Borage, (Borago officinalis), also known as a starflower, is an annual herb originating in Syria, but naturalized throughout the Mediterranean region, as well as Asia Minor, Europe, North Africa, and South America. This plant was thought to be native of Assyria, but is probably of North African origin, where there are other Borago species. It grows to a height of 60–100 cm (2.0–3.3 ft), and is bristly or hairy all over the stems and leaves; the leaves are alternate, simple, and 5–15 cm (2.0–5.9 in) long. The flowers are complete, perfect with five narrow, triangular-pointed petals. Flowers are most often blue in color, although pink flowers are sometimes observed. White flowered types are also cultivated. The blue flower is genetically dominant over the white flower. The flowers arise along scorpioid cymes to form large floral displays with multiple flowers blooming simultaneously, suggesting that borage has a high degree of geitonogamy. It has an indeterminate growth habit which may lead to prolific spreading. In milder climates, borage will bloom continuously for most of the year.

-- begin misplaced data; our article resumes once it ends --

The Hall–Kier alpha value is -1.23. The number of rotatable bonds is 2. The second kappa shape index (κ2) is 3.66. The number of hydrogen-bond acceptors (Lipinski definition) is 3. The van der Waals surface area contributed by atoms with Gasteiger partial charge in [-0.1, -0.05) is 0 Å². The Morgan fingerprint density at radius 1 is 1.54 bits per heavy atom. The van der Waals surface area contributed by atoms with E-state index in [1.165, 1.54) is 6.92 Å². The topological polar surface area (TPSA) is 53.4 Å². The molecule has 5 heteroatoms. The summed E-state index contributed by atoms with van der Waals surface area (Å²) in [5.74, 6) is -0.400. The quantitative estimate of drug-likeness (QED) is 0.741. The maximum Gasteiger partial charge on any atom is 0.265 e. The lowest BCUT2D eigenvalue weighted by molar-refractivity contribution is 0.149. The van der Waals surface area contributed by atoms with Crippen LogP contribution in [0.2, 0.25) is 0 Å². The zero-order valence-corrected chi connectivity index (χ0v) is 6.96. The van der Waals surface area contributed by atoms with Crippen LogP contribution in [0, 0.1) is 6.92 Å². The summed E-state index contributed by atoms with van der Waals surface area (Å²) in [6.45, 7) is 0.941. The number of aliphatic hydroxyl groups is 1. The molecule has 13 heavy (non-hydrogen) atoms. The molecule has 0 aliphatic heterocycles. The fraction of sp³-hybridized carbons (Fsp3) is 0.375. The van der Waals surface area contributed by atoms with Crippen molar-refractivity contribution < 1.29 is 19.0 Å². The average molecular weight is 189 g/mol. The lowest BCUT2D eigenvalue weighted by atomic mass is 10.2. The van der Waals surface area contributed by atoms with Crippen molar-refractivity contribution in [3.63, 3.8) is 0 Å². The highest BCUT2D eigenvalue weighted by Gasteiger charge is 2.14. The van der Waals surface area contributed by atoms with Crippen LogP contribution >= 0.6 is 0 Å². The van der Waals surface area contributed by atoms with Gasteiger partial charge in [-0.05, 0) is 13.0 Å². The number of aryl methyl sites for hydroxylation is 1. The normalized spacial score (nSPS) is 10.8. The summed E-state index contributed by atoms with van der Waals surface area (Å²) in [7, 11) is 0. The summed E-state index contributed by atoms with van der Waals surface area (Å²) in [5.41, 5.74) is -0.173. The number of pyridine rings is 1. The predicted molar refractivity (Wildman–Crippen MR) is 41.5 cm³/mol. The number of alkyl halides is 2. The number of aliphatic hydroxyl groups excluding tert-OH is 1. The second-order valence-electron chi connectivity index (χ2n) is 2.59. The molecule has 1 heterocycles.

Found growing in an regional park along the side of a grassy meadow.